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Georgia Death Row Inmate Passes Away

The name of this prisoner may sound familiar as he was the one who challenged his sentence on an affidavit signed by a juror in which the juror referred to the condemned as a “n*****” and questioned whether “black people even have souls.”

The courts wouldn’t review the case because they said procedural rules prohibited them from doing so.

A well-known condemned inmate on Georgia’s death row has passed away.

Pro Roof GA
Keith (Bo) Tharpe, who made national headlines a few years ago for his battle in the United States Supreme Court, died at the Georgia Diagnostic and Classification Prison on Friday night. Attorneys close to the case say it is likely that Tharpe’s death was due to complications from cancer.
In 1991, Tharpe was sentenced to death for murdering the sister of his estranged wife. His case was notable in that the trial took place three months after the crime.
The case made national headlines in 2017 when the 11th Circuit Court of Appeals refused to consider evidence that one of Tharpe’s jurors, Barney Gattie, was influenced by racist views he harbored about black people when he cast his vote for a death sentence in Tharpe’s case. Attorneys say that years later, Gattie “signed an affidavit in which he referred to Mr. Tharpe as a “ni**er,” indicated that his racially-biased beliefs had influenced his decision to impose the death penalty in Mr. Tharpe’s case, and mused about whether “Black people even have souls.” Specifically, the sworn statement said, “After studying the Bible, I have wondered if black people even have souls.”
According to an AJC report on the stay of execution, Gattie also said that Freeman, the murder victim, came from a family of “nice black folks. … If they had been the type Tharpe is, then picking between life and death for Tharpe wouldn’t have mattered so much. My feeling is, what would be the difference?”
Tharpe was supposed to be executed in September 2017, but the United State Supreme Court issued an “extraordinary” stay ahead of the execution. The high court sent the case back to the 11th Circuit for additional consideration, but the Appeals Court refused to consider if the sentenced was rooted in race, an unconstitutional provision in the sentencing process. The Court held that procedural obstacles prohibited the Appeals judges from reviewing the claim.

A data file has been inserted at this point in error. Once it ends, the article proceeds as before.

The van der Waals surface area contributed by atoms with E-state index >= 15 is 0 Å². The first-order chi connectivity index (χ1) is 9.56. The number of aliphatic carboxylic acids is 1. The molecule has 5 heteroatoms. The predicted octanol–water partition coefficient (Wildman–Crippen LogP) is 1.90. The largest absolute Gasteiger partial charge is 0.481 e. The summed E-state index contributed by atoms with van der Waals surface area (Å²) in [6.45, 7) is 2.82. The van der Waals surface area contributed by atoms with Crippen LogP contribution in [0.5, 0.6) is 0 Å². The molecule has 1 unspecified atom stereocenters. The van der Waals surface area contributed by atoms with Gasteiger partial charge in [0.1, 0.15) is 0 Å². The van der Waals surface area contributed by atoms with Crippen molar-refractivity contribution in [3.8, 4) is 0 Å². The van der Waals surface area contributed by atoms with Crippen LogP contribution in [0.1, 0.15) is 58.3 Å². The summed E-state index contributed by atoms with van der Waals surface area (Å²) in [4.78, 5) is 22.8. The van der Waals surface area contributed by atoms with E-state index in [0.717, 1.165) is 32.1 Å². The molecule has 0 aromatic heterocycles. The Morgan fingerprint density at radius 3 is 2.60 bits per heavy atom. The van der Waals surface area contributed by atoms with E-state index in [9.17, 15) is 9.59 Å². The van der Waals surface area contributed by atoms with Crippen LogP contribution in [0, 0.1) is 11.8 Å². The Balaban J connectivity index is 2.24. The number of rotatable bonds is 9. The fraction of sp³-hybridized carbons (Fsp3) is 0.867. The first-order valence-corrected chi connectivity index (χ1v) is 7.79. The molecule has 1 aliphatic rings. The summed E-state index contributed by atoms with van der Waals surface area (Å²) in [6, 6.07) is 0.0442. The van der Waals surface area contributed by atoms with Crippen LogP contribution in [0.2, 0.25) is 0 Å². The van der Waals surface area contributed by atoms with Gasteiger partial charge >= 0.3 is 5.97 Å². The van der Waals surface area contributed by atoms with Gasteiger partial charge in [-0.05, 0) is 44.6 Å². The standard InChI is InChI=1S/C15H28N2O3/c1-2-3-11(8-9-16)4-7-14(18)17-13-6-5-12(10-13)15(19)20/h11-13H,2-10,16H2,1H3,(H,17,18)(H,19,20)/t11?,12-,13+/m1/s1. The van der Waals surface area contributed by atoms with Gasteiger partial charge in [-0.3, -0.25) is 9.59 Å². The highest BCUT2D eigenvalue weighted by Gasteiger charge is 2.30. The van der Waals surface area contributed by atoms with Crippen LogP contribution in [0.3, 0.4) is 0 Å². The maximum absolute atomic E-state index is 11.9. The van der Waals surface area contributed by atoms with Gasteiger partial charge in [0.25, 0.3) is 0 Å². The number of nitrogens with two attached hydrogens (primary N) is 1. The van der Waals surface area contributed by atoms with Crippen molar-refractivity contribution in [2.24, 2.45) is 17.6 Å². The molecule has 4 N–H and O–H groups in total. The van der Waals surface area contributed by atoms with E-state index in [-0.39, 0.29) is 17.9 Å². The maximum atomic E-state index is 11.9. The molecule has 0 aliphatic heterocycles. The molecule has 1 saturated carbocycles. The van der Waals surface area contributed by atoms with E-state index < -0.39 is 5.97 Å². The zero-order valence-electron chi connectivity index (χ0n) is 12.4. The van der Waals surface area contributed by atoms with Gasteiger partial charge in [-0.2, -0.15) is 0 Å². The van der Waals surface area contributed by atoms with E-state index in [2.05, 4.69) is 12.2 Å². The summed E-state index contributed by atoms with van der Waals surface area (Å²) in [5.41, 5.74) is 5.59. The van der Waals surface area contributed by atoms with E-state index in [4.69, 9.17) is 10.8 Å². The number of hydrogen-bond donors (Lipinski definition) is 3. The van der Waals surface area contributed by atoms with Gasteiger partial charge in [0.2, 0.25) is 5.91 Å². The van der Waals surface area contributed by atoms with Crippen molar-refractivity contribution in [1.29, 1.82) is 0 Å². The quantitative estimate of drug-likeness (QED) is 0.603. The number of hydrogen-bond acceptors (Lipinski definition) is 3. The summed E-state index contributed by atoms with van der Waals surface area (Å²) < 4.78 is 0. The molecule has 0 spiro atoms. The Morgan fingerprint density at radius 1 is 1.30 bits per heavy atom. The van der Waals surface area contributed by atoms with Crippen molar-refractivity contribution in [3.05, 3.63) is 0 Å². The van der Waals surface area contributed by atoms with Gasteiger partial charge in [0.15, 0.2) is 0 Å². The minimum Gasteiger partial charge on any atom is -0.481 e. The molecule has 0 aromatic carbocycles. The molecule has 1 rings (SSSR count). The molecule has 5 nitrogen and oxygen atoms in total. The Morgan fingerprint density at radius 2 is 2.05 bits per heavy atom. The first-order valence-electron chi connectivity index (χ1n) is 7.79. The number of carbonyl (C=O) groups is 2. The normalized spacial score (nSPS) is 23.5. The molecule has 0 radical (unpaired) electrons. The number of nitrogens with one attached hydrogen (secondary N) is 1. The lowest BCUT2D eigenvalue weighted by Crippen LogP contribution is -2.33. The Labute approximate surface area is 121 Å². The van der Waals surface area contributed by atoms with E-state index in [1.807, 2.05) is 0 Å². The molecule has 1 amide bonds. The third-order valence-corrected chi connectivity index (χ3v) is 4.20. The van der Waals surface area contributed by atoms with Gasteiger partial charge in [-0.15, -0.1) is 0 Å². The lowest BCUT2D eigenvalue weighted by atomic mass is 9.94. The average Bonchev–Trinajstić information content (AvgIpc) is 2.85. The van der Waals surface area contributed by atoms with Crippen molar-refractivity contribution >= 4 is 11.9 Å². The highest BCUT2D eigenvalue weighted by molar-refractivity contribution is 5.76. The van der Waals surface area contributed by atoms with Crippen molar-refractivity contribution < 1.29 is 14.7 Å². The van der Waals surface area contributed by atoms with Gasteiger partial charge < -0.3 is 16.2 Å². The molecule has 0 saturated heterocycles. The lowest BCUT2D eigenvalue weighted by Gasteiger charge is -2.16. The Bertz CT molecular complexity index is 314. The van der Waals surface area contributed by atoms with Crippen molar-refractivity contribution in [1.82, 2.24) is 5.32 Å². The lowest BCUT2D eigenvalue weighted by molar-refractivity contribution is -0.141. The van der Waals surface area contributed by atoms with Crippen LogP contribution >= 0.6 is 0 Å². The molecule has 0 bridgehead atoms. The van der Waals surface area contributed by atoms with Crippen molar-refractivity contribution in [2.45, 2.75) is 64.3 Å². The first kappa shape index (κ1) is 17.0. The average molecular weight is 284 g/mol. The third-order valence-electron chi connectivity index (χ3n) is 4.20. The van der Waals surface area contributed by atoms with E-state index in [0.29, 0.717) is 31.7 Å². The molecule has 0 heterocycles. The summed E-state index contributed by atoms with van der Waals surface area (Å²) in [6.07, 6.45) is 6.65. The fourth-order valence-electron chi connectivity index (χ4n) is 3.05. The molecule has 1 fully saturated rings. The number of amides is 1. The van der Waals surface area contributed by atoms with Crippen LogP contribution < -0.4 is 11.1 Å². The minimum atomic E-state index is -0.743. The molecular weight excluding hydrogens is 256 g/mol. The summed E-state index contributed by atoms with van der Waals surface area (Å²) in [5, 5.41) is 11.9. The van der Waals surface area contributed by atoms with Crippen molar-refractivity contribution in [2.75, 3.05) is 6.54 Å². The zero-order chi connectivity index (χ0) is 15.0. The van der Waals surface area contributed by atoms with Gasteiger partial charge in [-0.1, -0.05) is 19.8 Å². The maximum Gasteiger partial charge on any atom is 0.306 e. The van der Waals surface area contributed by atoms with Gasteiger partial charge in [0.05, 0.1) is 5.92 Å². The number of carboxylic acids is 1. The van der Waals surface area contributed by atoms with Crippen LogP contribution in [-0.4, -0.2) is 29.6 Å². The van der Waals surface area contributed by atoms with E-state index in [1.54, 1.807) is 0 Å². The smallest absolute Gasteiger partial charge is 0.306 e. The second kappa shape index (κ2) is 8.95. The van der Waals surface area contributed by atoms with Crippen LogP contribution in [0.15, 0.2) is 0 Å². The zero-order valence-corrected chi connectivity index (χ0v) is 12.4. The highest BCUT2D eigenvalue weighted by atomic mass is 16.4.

SCOTUS Justice Sotomayor expressed her own frustration in a court opinion over the fact that Tharpe’s juror bias claim was not considered on merit but instead ‘procedure.’ She wrote at the time, “As this may be the end of the road for Tharpe’s juror bias claim, however, we should not look away from the magnitude of the potential injustice that procedural barriers are shielding from judicial review.”
At the time, one of Tharpe’s lawyers at the Georgia Resource Center, Marcia Widder, vocally opposed the courts’ decision, saying that “the courts’ failure to confront the racism tainting Mr. Tharpe’s death sentence remains a stain on the judicial system and calls for increased efforts to eradicate the poison of racism in our criminal courts.”
Tharpe’s lawyers say that after the U.S. Supreme Court granted Tharpe a stay of his scheduled 2017 execution, Tharpe “spent his additional two years of life productively. He was deeply remorseful for his crime and spent the end of his life strengthening his bonds with family and friends, and deepening his Christian faith.”
“Keith Tharpe, was our friend and brother in Christ. We visited him weekly for almost five years and in that time we found him not only repentant and dedicated to Jesus Christ but a great human being as well. He would want his heartfelt apologies known to the family of Jackie Freeman and those he caused so much pain and to tell the world that there is hope for everyone In Jesus Christ.” –Pastor Buddy Pittard, spiritual adviser to Keith Tharpe

Jessica Szilagyi is a former Statewide Contributor for

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